From Day 1, it was clear to me that they valued my skills and my professional opinions. They asked me for my recommendations for their website, email marketing, and social media. They shared ideas with me about ways I could evolve and grow professionally. They gave me opportunities to do what I’m good at and passionate about.


They created a work environment where queerness and transness were not only accepted, but also celebrated. I was not only safe to, but also encouraged to bring my full self to working with them. I felt 100% comfortable telling them I’d like to be called Macklan or Mack for short, and they changed my company email to match my chosen name before I could even ask. They used my correct pronouns. They invited my partner to our Zoom happy hour so they could meet them, too, and they even tuned into our wedding's livestream so they could celebrate with us from afar.


Two amazing things resulted from this:

  1. I was excited to log in at 7am despite not at all being a morning person. I'm always motivated to be constantly growing, learning, and improving, but having external affirmation in addition to my own intrinsic motivation was empowering. Because they valued me as a professional and as a person, I was all the more excited to do my best work for them.

  2. I felt personal pride in and connection to my work. I didn’t have to hide parts of myself in fear of risking my professional relationships anymore. Being able to bring my full self to work translated to a sense of belonging, even stronger motivation to perform my best, and the fact that I was inspired to write this lengthy blog post.


Some might say that it’s not that deep, that I shouldn’t get so emotional over work, that it’s just a job and we don’t have to love everyone we work with.


This may be true, but why shouldn't we strive to work at jobs that we love with people who accept and encourage us? Full-time employees spend 40 hours a week at work, and the time we have on earth is limited. I've spent too much time being miserable for the sake of financial survival.


At the end of the day, it all comes down to interpersonal relationships. Even when we’re using our customer service voices or sitting in meetings as our professional personas, we are still human beings. Even if we don’t express our emotions or personal lives at work, that does not mean that they don't exist.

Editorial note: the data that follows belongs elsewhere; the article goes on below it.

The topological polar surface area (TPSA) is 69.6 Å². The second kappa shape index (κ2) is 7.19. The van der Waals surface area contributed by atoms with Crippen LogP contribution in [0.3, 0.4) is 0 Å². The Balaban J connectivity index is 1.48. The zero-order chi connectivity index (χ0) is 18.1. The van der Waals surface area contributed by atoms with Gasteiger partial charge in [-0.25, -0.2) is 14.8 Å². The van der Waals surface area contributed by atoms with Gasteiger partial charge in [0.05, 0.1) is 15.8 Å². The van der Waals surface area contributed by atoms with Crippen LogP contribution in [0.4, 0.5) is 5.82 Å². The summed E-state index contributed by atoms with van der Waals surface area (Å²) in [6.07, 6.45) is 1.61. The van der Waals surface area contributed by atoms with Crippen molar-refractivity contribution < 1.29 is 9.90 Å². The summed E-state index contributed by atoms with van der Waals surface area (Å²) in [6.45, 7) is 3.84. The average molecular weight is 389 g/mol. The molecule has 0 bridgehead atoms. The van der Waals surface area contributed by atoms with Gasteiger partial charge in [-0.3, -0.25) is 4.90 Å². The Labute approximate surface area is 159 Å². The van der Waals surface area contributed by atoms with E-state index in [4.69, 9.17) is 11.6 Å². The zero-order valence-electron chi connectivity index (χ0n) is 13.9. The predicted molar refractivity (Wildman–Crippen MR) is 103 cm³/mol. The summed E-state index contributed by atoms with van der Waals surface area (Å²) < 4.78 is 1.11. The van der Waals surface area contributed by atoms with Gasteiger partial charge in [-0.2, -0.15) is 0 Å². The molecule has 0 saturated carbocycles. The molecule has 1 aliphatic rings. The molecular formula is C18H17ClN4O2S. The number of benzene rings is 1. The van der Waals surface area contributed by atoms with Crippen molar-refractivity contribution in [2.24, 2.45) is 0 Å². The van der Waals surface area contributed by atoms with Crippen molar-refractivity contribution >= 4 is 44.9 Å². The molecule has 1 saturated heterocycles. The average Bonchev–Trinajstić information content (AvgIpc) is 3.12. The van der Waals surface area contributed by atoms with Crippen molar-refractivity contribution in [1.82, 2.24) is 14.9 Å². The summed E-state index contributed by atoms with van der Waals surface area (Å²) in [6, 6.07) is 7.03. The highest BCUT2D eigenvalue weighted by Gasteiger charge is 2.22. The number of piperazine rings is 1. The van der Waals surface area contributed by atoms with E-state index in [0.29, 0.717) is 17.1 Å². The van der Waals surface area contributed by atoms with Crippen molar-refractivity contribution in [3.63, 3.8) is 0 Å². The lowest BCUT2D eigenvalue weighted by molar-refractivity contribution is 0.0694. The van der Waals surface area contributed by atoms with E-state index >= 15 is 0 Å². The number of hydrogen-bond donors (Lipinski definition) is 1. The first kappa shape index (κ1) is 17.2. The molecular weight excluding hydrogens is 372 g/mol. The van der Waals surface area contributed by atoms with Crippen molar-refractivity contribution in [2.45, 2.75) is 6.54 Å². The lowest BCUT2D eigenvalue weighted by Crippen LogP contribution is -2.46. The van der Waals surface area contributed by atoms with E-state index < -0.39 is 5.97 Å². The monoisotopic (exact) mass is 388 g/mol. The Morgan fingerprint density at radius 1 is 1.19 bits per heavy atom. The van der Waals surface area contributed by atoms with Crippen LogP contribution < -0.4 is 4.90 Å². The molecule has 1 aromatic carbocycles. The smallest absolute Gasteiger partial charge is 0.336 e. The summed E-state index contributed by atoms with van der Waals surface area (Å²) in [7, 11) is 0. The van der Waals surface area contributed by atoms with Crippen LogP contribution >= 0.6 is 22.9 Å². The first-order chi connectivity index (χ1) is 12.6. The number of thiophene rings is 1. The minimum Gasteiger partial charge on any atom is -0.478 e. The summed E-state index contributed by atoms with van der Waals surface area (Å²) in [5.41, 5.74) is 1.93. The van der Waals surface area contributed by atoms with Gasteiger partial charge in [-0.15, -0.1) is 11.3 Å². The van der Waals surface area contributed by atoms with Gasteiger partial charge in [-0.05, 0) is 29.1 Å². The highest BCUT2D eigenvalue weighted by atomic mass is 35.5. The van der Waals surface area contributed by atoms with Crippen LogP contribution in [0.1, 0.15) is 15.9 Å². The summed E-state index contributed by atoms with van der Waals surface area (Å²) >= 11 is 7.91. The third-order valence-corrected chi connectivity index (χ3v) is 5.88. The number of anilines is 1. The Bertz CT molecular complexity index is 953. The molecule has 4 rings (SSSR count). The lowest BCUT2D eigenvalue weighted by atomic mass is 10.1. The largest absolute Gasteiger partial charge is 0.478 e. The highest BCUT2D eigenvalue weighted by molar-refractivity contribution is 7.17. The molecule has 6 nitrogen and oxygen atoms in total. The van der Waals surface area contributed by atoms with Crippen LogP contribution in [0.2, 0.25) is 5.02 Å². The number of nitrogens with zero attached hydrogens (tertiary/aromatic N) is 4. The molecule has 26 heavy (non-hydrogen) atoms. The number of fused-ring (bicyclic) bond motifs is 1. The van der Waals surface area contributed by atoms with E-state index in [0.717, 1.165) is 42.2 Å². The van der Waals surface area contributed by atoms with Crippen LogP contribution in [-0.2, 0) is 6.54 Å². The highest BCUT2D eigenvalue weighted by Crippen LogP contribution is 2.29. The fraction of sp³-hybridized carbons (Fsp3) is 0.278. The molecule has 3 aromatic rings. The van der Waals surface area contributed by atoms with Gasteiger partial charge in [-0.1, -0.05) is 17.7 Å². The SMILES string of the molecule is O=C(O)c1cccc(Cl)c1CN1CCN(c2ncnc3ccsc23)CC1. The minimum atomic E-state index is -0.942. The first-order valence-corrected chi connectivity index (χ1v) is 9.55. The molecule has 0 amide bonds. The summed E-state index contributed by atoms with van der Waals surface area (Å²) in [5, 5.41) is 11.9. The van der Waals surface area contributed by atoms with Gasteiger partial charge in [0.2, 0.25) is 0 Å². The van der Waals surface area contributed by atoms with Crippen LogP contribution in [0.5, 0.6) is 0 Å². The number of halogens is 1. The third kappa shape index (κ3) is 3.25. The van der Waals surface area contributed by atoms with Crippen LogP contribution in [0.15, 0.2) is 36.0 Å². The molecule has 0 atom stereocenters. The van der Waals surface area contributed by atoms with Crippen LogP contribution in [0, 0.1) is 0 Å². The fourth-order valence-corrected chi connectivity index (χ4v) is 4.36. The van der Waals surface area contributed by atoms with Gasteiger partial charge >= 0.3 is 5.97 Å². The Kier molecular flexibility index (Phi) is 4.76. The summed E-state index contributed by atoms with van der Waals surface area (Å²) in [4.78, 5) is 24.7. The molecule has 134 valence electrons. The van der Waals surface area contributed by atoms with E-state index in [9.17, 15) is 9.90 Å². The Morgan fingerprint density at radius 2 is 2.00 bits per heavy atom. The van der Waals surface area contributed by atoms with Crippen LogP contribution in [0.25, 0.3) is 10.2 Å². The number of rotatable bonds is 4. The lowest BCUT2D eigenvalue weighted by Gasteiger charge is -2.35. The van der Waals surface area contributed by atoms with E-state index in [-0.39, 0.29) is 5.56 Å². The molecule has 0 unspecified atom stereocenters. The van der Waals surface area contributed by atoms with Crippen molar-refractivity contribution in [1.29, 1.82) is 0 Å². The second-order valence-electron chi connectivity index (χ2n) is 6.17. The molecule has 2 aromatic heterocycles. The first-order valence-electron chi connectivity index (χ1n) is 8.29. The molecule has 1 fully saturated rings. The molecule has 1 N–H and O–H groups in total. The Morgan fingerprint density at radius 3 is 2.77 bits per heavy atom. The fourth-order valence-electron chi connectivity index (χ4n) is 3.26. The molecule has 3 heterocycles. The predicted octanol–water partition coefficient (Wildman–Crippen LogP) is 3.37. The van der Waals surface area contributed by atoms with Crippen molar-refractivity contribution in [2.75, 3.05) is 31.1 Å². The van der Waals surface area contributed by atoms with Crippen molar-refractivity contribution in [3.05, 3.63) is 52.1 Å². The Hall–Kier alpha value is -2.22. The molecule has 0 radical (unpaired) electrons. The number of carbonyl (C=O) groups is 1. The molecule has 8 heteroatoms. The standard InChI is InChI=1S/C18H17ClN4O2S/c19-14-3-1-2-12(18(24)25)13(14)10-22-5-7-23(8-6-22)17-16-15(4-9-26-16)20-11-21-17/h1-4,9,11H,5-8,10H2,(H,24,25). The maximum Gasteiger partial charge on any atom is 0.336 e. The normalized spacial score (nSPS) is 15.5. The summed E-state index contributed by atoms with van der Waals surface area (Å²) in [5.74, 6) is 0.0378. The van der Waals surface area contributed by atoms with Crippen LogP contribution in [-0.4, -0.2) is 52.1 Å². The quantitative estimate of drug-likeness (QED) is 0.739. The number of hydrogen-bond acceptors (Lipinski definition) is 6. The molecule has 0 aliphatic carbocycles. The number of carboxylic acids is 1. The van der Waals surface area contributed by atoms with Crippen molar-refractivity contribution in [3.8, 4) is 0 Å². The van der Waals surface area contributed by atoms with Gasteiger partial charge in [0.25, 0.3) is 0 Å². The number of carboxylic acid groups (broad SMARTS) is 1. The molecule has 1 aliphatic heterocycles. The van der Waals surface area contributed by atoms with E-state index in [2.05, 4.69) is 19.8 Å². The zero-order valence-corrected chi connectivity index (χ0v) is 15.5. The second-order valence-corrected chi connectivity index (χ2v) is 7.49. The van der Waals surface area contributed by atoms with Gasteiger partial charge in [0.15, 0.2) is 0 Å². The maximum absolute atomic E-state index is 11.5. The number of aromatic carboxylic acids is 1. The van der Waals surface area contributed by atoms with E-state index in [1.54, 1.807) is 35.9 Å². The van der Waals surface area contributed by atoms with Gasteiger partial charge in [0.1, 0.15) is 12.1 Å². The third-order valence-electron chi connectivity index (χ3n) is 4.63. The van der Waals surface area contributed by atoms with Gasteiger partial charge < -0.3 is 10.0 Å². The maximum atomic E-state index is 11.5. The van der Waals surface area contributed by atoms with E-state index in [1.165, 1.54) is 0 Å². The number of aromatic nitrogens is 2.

Connecting to our job and to our coworkers not just as professionals, but also as people opens up a world of opportunity for all of us. Things like increased motivation, better performance, a sense of belonging and loyalty, and better mental health are just as good for employers as they are for employees. If you want to bring capitalism into it, engaged and motivated employees means less turnover, more productive working hours, and a stronger business.


Here is my advice to anyone in a place of leadership:

  • Cultivate a workplace that empowers LGBTQIA+ employees to be their full selves at work. Simple things go a long way. Use gender neutral language like partner or spouse instead of boyfriend/girlfriend or husband/wife. Make a point of referring to employees with their correct pronouns and chosen name, both verbally and in emails. This can also look like having a space for pronouns and chosen names in onboarding paperwork, putting pronouns in everyone's email signatures, implementing diversity & inclusion training, or starting affinity groups.

  • Let your employees know that they and their skills are valued. Compensation is just one piece of the puzzle. Ask for your employees' input and ideas, no matter their job title. Regularly check in to learn about their goals, progress, and training needs. Assign projects that align with their strengths and help them work towards their goals.

  • Keep your employees' futures at the company at the front of your mind and theirs. Communicate regularly about your employees' long term goals and what their future at the company could look like. Regularly talk about how they can get there, and how you can support them. Provide continuous training and learning resources to encourage ongoing professional growth.


The short version: Treat your employees the way this company treated me. Someday you just might find a someone bragging online about how much they loved working with you, too.